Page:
There is a local joke about why Lima resides in a perpetual fog bank. Apparently the conqueror Pizzaro had flashed his muskets and cannons and subdued the local Indians. The Indians had little use for wars and mostly fished the Pacific and farmed the countryside. Pizzaro was standing in one of the pensive poses he used for statues, all bejangled with armor and thinking about where they should build the imperial city of Lima. Why not ask the local Indians? They live here, they would know the best spot. So they asked a few of the tribal leaders where the best spot to build a city would be. The Indian leaders confabed for a moment and then, holding back laughter, both pointed to the same spot. Pizzaro had not been around all year, thought it was a nice piece of land, so and ordered the city of Lima built in that spot. The Indian laborers were laughing insanely as they carried out Pizzaro’s wish, and they were always pleased to laughter again, for all their lived, when they passed the cloud of Lima where all the fancy Spanish doings, balls and ceremonies, were going on within the cloud shroud.

We visited the local Centro-Americano school there, and I was asked to give a few classes. Someone said I should go see the Embassy about giving lectures in the major cities. As it turned out, they did want to send someone around to show the branches they cared about them, and so it looked like I was it. They gave me a South American Honorary Doctorate so it looked like I knew something, and left it to me to come up with the topics. The level of English I would speak was 4, which meant simple sentences and about 1000 words and lots of gestures and acting out what I was talking about. A podium was a hinderance to this kind of walkaround speaking, so I usually jumped down from the podium and walked up close to the first rows. Especially when there is no sound system, one does better to get as close to the action as possible.

Sometimes you have to fumble through your past to dredge up a connection for the present. Since the needed to come up with press releases for these two-night visits to major Peruvian cities, I had to think of topics people would like. One was “The History of the English Language.” Now little did they know that that was the only “C” I ever got in graduate school. The tombs of dreary middle English poems and sermons had had a sleep inducing effect on me, I guess. But then no one here knew that I was hardly an expert. Dr. Hon was the way they put it in the newspaper. The other subject was one I knew a little about from talking with my friend Dale at the UCLA film school. I showed them about how to tell a story with close-up and panning and tilting and cutting with understood inference, like seeing a lion from afar and then instantly cutting to his snarling mug. This sort of movie apparently terrified aborigines who had never seen film, but most of the audience would know that this was a visual language, so I called the second talk “Cinema: The Existential Language.” I have no idea what that title meant, but it sounded good in the press release.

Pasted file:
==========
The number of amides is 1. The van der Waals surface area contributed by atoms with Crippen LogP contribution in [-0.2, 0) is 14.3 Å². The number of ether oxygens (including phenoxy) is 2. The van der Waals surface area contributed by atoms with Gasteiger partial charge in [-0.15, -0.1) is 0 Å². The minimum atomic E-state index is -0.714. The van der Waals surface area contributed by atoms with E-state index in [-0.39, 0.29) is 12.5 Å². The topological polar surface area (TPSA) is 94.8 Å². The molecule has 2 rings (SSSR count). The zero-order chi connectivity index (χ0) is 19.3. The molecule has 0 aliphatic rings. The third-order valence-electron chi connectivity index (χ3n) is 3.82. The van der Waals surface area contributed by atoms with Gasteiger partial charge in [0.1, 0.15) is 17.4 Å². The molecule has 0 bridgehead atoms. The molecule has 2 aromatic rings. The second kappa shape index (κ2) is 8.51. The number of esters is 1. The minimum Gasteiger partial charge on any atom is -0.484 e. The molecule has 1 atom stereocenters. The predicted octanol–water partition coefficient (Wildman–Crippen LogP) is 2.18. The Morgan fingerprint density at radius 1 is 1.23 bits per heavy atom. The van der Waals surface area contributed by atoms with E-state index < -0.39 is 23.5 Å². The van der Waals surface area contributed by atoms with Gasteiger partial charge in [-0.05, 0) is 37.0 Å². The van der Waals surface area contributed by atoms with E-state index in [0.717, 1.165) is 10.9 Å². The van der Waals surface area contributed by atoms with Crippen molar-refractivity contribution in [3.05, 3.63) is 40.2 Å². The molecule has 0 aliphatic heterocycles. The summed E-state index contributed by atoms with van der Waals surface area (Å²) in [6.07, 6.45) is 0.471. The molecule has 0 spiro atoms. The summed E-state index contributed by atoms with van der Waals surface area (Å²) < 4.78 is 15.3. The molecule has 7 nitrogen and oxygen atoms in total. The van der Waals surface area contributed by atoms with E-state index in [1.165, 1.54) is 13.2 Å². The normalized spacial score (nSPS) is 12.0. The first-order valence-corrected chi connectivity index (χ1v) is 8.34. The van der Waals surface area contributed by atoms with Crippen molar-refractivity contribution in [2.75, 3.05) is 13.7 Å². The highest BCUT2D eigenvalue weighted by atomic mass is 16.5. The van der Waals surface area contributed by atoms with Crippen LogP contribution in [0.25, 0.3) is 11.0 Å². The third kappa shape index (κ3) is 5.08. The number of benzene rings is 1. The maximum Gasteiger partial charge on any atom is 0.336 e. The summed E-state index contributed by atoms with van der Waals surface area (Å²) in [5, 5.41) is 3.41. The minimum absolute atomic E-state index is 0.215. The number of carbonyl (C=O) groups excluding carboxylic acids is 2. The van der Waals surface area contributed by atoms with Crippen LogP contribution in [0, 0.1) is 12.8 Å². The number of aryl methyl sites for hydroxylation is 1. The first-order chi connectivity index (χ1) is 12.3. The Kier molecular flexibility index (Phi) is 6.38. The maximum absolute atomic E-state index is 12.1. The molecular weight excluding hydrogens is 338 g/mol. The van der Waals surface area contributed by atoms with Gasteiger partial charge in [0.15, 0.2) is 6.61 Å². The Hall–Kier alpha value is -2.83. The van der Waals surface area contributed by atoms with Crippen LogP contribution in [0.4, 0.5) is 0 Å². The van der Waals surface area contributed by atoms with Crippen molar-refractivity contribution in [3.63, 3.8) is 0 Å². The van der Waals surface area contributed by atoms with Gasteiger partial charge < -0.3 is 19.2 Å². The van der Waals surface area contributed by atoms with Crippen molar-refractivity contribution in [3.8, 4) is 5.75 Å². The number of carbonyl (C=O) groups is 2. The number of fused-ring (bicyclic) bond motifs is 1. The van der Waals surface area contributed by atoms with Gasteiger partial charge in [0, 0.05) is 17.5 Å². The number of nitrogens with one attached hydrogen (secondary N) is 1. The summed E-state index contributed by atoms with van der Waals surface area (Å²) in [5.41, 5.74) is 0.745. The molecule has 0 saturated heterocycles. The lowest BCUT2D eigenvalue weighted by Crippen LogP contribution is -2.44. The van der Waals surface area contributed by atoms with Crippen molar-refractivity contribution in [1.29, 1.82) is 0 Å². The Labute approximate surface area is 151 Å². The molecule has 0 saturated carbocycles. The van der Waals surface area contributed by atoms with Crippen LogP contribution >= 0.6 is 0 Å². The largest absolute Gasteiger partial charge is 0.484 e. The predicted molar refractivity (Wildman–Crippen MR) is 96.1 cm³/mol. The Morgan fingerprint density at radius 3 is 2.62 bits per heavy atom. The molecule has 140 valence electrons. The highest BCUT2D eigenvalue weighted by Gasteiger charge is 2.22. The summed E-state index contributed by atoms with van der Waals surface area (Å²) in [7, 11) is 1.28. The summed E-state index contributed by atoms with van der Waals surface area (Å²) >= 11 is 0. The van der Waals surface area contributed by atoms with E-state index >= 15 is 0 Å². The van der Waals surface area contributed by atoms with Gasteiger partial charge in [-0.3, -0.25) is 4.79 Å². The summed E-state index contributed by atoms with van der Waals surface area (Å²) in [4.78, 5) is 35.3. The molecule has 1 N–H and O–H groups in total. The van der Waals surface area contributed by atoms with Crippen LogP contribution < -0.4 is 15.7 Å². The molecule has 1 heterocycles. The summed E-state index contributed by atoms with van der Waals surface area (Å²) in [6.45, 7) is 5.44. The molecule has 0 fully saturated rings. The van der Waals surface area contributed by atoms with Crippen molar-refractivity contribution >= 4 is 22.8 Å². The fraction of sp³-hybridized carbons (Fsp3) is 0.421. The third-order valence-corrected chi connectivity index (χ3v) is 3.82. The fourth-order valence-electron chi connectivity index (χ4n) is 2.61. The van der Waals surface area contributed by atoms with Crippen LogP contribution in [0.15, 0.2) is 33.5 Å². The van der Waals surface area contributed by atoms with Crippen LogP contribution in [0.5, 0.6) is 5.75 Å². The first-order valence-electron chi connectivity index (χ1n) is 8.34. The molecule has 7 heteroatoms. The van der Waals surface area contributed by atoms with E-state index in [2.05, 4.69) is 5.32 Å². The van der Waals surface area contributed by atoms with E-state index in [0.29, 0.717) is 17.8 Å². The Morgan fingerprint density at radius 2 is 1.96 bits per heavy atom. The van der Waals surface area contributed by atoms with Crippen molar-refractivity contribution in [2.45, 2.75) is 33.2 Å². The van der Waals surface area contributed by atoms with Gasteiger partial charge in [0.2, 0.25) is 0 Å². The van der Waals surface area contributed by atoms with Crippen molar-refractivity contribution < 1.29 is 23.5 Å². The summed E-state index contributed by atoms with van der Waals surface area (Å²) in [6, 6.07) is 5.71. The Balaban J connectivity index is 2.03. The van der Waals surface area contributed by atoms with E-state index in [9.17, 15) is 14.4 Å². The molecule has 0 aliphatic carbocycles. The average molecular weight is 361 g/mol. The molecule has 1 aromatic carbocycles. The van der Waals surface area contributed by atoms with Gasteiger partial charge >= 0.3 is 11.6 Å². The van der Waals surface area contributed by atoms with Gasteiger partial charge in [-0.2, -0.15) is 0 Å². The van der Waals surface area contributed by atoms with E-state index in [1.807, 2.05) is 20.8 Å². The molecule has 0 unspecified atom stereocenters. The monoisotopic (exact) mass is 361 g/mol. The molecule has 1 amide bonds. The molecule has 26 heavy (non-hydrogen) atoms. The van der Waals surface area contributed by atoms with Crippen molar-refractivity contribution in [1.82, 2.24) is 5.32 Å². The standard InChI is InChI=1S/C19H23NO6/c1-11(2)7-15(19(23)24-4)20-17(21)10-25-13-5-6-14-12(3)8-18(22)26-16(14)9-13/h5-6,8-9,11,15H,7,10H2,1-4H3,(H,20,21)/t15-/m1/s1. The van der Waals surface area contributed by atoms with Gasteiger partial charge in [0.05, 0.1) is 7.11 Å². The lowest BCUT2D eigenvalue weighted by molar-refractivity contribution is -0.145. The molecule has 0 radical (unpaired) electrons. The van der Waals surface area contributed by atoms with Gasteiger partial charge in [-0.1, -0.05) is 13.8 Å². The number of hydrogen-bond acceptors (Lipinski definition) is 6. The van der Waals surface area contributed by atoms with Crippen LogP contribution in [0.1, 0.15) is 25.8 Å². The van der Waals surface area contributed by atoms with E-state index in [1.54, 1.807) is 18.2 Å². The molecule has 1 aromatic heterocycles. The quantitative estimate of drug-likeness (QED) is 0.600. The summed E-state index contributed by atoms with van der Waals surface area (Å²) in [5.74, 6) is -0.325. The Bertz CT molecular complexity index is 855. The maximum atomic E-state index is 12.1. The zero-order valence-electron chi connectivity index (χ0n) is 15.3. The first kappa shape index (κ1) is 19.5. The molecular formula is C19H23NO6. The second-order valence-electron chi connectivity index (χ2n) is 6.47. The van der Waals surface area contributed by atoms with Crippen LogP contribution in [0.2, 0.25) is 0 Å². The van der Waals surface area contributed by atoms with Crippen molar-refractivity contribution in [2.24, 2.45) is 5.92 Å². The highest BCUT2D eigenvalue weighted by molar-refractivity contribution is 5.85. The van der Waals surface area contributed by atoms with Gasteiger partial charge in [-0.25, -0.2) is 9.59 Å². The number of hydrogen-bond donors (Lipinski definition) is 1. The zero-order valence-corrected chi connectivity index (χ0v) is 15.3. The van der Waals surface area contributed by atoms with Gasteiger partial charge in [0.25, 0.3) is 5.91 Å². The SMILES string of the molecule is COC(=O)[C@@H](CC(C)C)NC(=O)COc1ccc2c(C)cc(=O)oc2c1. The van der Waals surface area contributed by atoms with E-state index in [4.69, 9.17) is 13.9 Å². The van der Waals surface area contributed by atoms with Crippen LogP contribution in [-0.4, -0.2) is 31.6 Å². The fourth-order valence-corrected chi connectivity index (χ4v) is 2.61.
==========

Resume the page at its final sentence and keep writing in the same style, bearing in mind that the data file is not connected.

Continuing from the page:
So off we went across Peru, Brenda and I riding in nice train coaches now and being met by the Mayor or a town of a few million people and going out to dinner with he and his wife and staying at the grandest hotel in town. The Mayor and his wife would show us the newspaper press release and I was amazed to be the very guy in the picture (, who would be talking about his “C” subject and his Existential Language).